Business

Is the Big Society Bank a small-state bank?

BBC business editor Robert Peston on the Big Society Bank

The government's new 66-page strategy document for its Big Society Bank and growing the so-called "social investment market", which has been published today, raises almost as many questions as it answers.

What we have learned is that the Big Society Bank will operate independently of government. It will not make grants and it will be expected to make a sufficient return on its investment to cover its operating costs.

And perhaps most importantly of all, it will act exclusively as a wholesaler. Or to put it another way, it will not put money directly into social enterprises, or businesses with some kind of social purpose, but will invest in funds and operations that in turn make the direct investments.

Think of it as the social banking equivalent of the sprat to catch a mackerel. It plans to help other investors raise significant sums to back social ventures by being perhaps the first to invest in their funds, or being prepared to provide the most risk-bearing slug of capital to these investors, the slug that takes the first loss, for example.

Also it won't have that much capital to play with, at least not initially. It expects to receive up to £100m in its first year of money from dormant bank accounts at UK banks and building societies, rising to £400m over some unspecified period (this is money that the likes of you and I have deposited at banks and have completely forgotten about).

As part of Project Merlin, it will receive around £200m of additional capital in the form of some kind of loan or investment from Royal Bank of Scotland, Barclays, HSBC and Lloyds. But apart from the fact that these banks expect to be rewarded for this money at commercial rates, it is not at all clear whether this finance will be in the form of some kind of subordinated debt or equity.

What we do know is that the £200m from the four banks will not be free. Which in turn means that the Big Society Bank will have to make some kind of meaningful return on the money it invests, in order to meet its aim of covering costs.

It is worth putting those resources into some kind of context. In year one, they will be equivalent to 0.02 of British GDP, so the Big Society Bank will indeed be a minnow or sprat compared with the whales of RBS, Barclays and HSBC whose balance sheets each exceed GDP.

But that may be the wrong comparison. Perhaps more important is that the social investment market is currently small: in 2010, total social investments in the UK were estimated at £200m. So a new bank with an initial balance sheet of £300m should make a difference.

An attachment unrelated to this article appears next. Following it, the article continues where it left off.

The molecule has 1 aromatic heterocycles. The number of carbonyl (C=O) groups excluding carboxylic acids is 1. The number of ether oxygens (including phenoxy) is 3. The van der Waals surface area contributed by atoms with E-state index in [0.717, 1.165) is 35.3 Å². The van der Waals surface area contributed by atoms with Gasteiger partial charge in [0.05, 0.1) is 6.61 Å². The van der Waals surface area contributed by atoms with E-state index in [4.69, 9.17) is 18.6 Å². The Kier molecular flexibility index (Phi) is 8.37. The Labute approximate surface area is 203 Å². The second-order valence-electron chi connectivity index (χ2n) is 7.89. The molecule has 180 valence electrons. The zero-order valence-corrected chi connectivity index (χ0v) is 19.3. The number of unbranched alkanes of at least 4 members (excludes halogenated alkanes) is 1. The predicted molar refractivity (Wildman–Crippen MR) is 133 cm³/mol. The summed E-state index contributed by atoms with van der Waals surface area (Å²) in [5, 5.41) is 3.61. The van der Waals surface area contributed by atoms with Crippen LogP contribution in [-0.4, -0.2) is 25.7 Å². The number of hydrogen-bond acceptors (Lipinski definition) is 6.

To be absolutely clear, the Big Society Bank is not a charity. In fact, one of the things that is holding back its launch is that it needs state aid approval from the European Union, because it or the ventures it backs will be competing directly with commercial businesses and it could be seen to have an unfair advantage thanks to its access to the money in dormant bank accounts.

So here is where we get into the territory of things we don't know.

We have absolutely no idea what kind of interest rate the Big Society Bank will charge or what kind of dividend it will demand from those who take its finance.

We don't know whether it will have a preference for lending or taking equity stakes.

It is not clear what freedom it will have to expand its own balance sheet: it will be prohibited from taking deposits, but whether it will be allowed to issue bonds and raise additional wholesale finance is not specified.

And, perhaps most important of all, we don't really know what kind of social enterprises it will favour.

Will it try to back conventional businesses in areas of acute deprivation and strife, that have been all-but abandoned by mainstream banks and investors?

Or will it back ventures whose purpose is explicitly social, such as those providing advice and services to the very poorest?

Some will see it as a tool to help the government in its aim of dismantling the centralised state, by providing the capital needed by civil servants and officials to buy out their public services and turn them into employee partnerships and mutuals.

If much of the money did end up helping to turn parts of the public sector into John-Lewis-style employee-owned businesses, some would see that as a waste of the Big Society Bank's resources.

The Big Society Bank would not be creating new social enterprises in those instances. It would simply be helping to transfer the ownership of existing social enterprises - parts of the health service, social services, schools and so on - from the state or taxpayers to the staff or employees of those operations.

That transfer of ownership to staff might improve the efficiency of the relevant public services. But it is difficult to see it as creating incremental wealth, employment or opportunities for those abandoned by capitalism's mainstream institutions.

You can keep up with the latest from business editor Robert Peston by visiting his blog on the BBC News website.

More on this story

Around the BBC